'He has asked me to repeat that account directly to you. I know that millions of people in this country have been suffering, thousands have died, many are angry about what they have seen in the media about my actions.
'I want to clear up the confusions and misunderstandings that I can. In retrospect I should have made this statement earlier.'
Mr Cummings said he had decided to leave London after he was subject to 'threats of violence' and that he did not want to leave his family alone at home while he went to work in Number 10. He was also concerned that if he and his wife got coronavirus at the same time there would be nobody to look after their four-year-old son.
The Government's rule book for special advisers expressly states that aides 'must not take public part in political controversy, through any form of statement' but Mr Cummings seemingly felt it was necessary to try to set the record straight.
Labour deputy leader Angela Rayner said it was 'absolutely outrageous' for Mr Cummings to be given 'preferential treatment' as she jibed 'anybody would think he's the unelected PM'.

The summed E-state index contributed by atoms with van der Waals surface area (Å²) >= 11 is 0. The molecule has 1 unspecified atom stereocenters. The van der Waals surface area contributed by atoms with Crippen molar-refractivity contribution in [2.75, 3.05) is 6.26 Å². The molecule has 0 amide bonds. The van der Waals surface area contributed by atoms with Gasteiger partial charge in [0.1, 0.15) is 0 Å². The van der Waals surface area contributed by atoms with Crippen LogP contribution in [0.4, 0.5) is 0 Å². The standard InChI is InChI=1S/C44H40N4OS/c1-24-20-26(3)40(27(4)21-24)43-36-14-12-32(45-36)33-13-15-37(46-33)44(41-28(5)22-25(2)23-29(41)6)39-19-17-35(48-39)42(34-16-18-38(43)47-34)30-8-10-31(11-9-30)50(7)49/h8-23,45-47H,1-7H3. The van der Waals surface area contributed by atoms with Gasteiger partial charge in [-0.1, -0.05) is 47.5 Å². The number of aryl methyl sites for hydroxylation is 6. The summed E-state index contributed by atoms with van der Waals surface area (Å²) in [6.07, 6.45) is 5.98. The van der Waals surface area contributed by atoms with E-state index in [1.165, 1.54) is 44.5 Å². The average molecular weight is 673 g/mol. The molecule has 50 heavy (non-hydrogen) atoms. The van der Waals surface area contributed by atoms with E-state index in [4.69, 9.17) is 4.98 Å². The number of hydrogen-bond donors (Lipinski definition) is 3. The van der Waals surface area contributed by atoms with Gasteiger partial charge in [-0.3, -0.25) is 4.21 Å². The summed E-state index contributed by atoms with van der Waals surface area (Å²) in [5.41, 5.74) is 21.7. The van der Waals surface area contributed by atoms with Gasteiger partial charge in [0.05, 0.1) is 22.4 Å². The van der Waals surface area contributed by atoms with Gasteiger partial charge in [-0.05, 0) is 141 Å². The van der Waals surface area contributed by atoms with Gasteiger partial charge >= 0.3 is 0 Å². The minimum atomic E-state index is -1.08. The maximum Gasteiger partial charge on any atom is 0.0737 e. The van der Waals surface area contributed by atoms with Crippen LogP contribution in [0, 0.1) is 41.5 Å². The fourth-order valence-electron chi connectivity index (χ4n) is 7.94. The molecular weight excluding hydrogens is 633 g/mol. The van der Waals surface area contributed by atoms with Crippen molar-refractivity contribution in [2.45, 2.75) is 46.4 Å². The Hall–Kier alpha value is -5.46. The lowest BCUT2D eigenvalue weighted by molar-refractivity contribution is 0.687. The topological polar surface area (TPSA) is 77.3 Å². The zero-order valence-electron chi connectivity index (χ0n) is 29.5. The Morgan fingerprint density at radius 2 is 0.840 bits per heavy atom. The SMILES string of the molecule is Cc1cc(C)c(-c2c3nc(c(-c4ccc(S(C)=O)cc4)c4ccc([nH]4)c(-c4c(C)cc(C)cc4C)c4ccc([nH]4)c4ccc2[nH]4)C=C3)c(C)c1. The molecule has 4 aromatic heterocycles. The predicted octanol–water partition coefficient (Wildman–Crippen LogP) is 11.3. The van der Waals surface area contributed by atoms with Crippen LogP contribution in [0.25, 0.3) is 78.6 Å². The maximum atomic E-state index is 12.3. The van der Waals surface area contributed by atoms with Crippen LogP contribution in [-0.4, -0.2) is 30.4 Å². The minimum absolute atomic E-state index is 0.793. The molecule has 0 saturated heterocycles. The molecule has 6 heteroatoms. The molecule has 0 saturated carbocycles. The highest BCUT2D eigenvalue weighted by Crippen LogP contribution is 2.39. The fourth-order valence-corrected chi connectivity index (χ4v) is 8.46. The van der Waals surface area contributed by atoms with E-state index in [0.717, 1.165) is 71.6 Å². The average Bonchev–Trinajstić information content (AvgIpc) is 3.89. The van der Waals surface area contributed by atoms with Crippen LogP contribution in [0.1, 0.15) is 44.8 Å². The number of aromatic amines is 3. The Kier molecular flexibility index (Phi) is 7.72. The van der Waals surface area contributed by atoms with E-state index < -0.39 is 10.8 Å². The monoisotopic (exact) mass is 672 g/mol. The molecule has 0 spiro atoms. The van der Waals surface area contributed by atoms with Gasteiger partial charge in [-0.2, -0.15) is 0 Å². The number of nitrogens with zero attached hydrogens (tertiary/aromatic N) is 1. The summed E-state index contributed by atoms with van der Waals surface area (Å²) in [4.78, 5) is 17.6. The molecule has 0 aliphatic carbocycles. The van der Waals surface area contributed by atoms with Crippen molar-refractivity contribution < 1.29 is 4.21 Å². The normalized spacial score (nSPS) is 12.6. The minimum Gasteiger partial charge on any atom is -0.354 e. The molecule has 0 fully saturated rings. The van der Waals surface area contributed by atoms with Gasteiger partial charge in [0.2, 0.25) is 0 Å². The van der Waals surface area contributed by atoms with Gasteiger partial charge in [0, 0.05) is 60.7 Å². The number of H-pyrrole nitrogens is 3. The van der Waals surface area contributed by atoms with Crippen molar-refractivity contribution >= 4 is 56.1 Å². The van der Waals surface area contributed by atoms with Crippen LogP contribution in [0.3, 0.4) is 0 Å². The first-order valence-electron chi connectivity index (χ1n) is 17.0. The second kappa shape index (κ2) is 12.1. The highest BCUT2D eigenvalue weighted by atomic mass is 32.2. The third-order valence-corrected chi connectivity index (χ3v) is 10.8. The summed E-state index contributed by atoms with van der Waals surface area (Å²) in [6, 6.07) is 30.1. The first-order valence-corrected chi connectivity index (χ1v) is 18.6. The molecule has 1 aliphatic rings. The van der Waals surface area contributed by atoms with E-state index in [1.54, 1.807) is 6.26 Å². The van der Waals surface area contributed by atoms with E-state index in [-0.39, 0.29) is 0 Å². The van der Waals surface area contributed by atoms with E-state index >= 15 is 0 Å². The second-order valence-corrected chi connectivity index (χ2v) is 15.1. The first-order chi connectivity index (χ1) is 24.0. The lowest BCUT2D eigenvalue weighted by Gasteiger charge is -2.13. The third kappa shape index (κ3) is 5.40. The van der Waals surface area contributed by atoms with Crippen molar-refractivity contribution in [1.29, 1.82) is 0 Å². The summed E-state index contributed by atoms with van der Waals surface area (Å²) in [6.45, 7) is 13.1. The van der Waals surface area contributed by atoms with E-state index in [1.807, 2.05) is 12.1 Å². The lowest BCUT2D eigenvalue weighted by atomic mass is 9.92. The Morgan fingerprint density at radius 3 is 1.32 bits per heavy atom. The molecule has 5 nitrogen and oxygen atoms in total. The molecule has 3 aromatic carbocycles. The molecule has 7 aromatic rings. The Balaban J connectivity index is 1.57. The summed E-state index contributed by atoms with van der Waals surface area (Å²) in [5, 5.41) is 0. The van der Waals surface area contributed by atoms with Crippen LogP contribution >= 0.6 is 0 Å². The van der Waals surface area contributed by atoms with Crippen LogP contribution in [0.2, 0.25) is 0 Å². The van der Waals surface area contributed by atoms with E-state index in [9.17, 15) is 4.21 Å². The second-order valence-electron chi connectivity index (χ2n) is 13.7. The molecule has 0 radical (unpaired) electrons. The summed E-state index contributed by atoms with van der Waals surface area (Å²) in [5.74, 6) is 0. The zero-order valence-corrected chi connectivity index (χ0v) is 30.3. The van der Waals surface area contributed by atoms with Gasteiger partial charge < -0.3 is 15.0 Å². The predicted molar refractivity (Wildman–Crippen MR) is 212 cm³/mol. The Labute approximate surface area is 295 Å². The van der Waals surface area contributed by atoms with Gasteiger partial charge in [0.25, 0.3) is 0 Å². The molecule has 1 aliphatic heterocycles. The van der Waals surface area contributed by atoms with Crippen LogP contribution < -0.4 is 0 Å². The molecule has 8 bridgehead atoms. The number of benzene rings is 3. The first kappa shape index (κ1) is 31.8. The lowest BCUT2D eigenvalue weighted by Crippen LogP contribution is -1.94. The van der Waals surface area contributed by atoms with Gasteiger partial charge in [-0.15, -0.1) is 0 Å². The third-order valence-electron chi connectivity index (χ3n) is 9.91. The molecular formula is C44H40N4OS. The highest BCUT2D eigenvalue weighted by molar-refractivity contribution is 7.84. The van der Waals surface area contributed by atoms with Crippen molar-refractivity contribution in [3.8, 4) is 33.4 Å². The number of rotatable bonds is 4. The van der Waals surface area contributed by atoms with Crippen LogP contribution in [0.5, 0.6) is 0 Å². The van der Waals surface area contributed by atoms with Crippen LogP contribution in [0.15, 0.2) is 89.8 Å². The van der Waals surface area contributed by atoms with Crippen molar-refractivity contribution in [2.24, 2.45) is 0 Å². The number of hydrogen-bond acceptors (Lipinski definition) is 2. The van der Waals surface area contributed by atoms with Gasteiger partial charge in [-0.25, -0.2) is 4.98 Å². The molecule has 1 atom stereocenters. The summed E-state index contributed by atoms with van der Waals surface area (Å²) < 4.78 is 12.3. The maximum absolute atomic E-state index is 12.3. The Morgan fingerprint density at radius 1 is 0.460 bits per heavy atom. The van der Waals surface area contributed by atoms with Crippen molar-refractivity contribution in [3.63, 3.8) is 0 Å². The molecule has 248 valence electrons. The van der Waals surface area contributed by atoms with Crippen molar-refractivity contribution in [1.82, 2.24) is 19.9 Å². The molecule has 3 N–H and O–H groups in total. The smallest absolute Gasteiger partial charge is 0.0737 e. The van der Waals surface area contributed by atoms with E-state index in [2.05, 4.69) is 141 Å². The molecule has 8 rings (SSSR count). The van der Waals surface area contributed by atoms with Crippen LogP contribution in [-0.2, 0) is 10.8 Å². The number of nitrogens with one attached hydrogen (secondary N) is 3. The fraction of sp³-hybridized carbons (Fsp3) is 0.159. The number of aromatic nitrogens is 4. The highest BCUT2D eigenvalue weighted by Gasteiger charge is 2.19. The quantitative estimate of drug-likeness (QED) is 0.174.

Mr Johnson is facing an increasingly furious backlash from ministers, Tory MPs and even bishops after he yesterday attempted to mount an extraordinary defence of Mr Cummings.
The premier has effectively staked his political reputation on trying to protect Mr Cummings but the calls for the adviser to be sacked continue to grow. One cabinet minister claimed the PM had 'sacrificed his own credibility' to 'save' Mr Cummings.
At a dramatic press conference in Downing Street last night, the Prime Minister claimed his chief aide had acted 'responsibly, legally and with integrity' while making the controversial 260-mile trip from London to Durham during lockdown.
Mr Johnson insisted Mr Cummings had 'followed the instincts of every father' by driving to his parents' farm after his wife developed symptoms of coronavirus.